Mr Justice Stephen – who, according to The Illustrated Police News in its report on the trail, “is perhaps our greatest authority on criminal law”  – informed the jury in his summing up that:- ” a crime done by any person over seven and under fourteen is a crime, unless it be shown affirmatively that such person had sufficient capacity to know that the act was wrong.”

The jury must, he informed them:- “be satisfied that the boy had some adequate conception of the wickedness of the act and its awful consequences before they could convict him.”

Furthermore, he asked the jury to:- “recall to their minds what they themselves were at the age of 11, and the thoughts and feelings which then actuated them, and, in considering the case, to remember that the prisoner was now not unlike what they were then.”

Referring to the allegation that the prisoner had told a companion that he was “Jack the Ripper”, he advised the jury they would probably conclude that this was nothing more than “childish play”.

Although, he said, it was “strange that the crime should have been committed at all…the question for them was, Did they feel quite sure that the prisoner did it?”


Evidently, the jury took Mr Justice Stephen’s advice to heart and, having retired to consider their verdict, they returned and, after just ten minutes deliberation, they found Robert Husband “Not Guilty” of the murder of Percy Knight Searle.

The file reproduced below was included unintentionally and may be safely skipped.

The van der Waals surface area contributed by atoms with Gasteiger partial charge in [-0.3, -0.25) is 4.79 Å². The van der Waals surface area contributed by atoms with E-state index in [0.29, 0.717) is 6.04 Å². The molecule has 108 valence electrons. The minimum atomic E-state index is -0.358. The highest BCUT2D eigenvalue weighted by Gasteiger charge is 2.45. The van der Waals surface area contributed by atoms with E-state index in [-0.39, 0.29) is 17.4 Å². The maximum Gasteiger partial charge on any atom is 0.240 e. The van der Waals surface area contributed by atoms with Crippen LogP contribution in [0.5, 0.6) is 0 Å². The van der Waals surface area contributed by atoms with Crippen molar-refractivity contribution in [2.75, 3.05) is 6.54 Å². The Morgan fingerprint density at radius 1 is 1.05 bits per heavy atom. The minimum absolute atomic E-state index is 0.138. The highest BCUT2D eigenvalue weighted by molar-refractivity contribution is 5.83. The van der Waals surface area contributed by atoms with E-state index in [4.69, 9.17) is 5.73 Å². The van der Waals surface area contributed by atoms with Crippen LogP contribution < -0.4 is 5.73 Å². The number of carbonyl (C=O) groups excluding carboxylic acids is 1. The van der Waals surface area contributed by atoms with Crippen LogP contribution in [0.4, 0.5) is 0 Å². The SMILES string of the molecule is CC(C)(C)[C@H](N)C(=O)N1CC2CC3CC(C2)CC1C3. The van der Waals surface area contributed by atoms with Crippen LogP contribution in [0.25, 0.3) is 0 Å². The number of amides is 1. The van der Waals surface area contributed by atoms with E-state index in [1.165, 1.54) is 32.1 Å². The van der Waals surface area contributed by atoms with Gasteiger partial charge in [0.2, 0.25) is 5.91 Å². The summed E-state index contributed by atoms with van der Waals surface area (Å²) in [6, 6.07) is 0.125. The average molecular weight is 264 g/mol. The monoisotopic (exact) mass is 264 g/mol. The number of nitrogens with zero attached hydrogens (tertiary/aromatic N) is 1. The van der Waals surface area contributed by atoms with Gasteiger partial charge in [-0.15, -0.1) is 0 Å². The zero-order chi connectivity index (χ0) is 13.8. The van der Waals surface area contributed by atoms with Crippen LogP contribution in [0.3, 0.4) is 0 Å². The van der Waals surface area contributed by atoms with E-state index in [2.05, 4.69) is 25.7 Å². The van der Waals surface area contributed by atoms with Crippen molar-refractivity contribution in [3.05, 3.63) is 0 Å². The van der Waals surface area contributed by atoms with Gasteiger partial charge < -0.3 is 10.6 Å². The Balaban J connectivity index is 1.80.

He was duly discharged, and went home to a heroes welcome. Indeed, according to The Times:-

“A singular scene was witnessed at Havant last evening. When Husband reached his home a large number of his former playmates met him and congratulated him on the results of the trial.”

The Illustrated Police News, meanwhile, opined that:-

” The boy has had to pass through a terrible ordeal; but it is gratifying to know that on his return home he was met by many of his former playmates, who had all through maintained his innocence.”


From that point on it appears that Robert Husband became something of a local celebrity.

On March 5th 1889, a reader wrote to the editor of Portsmouth’s Evening News to complain that it was nothing short of scandalous that “the boy Husband is now being used as a big public house advertisement.”

Below you can read below the full letter of complaint together with the offending advert.

The advert from a publican to come and see the innocent boy Robert Husband.
From The Portsmouth Evening News, Tuesday March 5th 1889. Copyright, The British Library Board.


Nobody was ever brought to justice for the murder of Percy Knight Searle. There were press reports in December 1889 that a man named John Henry Thompson, alias Jones, had confessed to the murder. But, he got so many of the facts surrounding it wrong that the police were convinced that he could not have been responsible and that his statement was, according to The Western Times, “worthless.”

Indeed, once Robert Husband was acquitted, the police, as far as can be ascertained, devoted so little time to continuing their investigation that it seems that they were convinced that Husband was guilty and that he had, quite literally, got away with murder.